Biden meets Indo-Pacific leaders at G7 summit amid stalemate over US debt limit

HIROSHIMA, Japan — President Joe Biden tried to rally regional cooperation against China at the Group of Seven summit on Saturday, amid a stalemate in Washington over how to ensure the United States avoids bankruptcy.

Hoping to avoid an outcome that shook the global economy and blessed Beijing, Biden began his third day in Japan at the annual meeting of the world’s most powerful democracies by briefing staff on the country’s latest events and beginnings. showdown on how to raise the federal debt limit.

The president also pushed for meetings Saturday to challenge China’s Indo-Pacific buildup, including the so-called Quad partnership of the United States, Australia, Japan and India.

Members of the Quad were originally scheduled to meet in Sydney next week, but rescheduled their meeting on the sidelines of the G-7 to allow Biden to return to Washington as early as Sunday in hopes of securing a deal to raise the debt ceiling before then. the USA is running out of cash to pay its bills.

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The truncated trip underscored a fundamental tension that has defined Biden’s presidency: As he tries to signal to the world that the United States is regaining global leadership, domestic dramas keep getting in the way at key moments.

The president largely stayed out of the public eye at the summit, forgoing major public statements and leaving Friday’s executive dinner early. Instead, he passed the time in front of a video monitor in a room next to his hotel suite, where aides in Washington kept him updated on the debt limit negotiations.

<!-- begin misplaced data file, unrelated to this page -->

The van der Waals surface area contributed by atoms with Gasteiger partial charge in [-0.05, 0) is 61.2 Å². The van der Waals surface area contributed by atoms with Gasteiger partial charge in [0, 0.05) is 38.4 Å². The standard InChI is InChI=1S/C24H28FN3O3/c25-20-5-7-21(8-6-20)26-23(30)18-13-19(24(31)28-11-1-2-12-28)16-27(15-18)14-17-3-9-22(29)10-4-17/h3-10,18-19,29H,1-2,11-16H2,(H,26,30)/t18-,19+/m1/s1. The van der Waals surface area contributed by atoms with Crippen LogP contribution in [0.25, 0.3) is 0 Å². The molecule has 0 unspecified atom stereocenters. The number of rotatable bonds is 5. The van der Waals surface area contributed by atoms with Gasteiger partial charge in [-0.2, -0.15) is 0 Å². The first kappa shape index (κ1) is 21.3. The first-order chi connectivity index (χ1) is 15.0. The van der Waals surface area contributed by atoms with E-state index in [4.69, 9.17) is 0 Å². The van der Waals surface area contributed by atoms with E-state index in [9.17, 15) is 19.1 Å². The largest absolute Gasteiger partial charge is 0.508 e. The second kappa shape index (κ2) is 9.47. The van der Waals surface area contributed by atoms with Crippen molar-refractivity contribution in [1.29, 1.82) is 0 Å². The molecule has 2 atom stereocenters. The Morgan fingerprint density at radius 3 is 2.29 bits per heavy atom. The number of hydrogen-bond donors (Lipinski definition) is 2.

National Security Adviser Jake Sullivan acknowledged that world leaders have been pressing Biden over the debt ceiling in Washington. But press secretary Karine Jean-Pierre said that while there was keen interest in how the president would resolve the domestic showdown with geopolitical implications, there was no panic — at least for now.

“This is not a hair-raising situation,” he said.

Also on the sidelines of the summit, Biden scheduled a bilateral meeting with Australian Prime Minister Anthony Albanese instead of visiting his country this week instead of his scheduled visit to the Quad Summit. U.S. officials said the trip would be rescheduled, and Biden invited the Albanians to Washington for a state visit as consolation for the change.

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The president also sent Foreign Minister Antony Blinken to fill his place at a summit of Pacific Island nations in Papua New Guinea on Monday. This presidential station was also canceled so that Biden could get back to Washington more quickly.

It would have been US President Biden’s first visit to the country. Pacific island nations are being courted aggressively by the United States and China as the two superpowers compete for influence in parts of the world where shipping lanes are vital.

In Hiroshima, Biden and other world leaders prepared to agree on a common framework to improve their own economic resilience — a recognition that high levels of trade with China pose more risks than opportunities for mature economies.

Sullivan said the G7 leaders recognize that “we seek to work with China on issues of mutual interest. And also that we will work to address our significant concerns with China in a number of areas.” He repeated a phrase often used by G7 leaders that the group is seeking “de-risking, not disengagement from China.”

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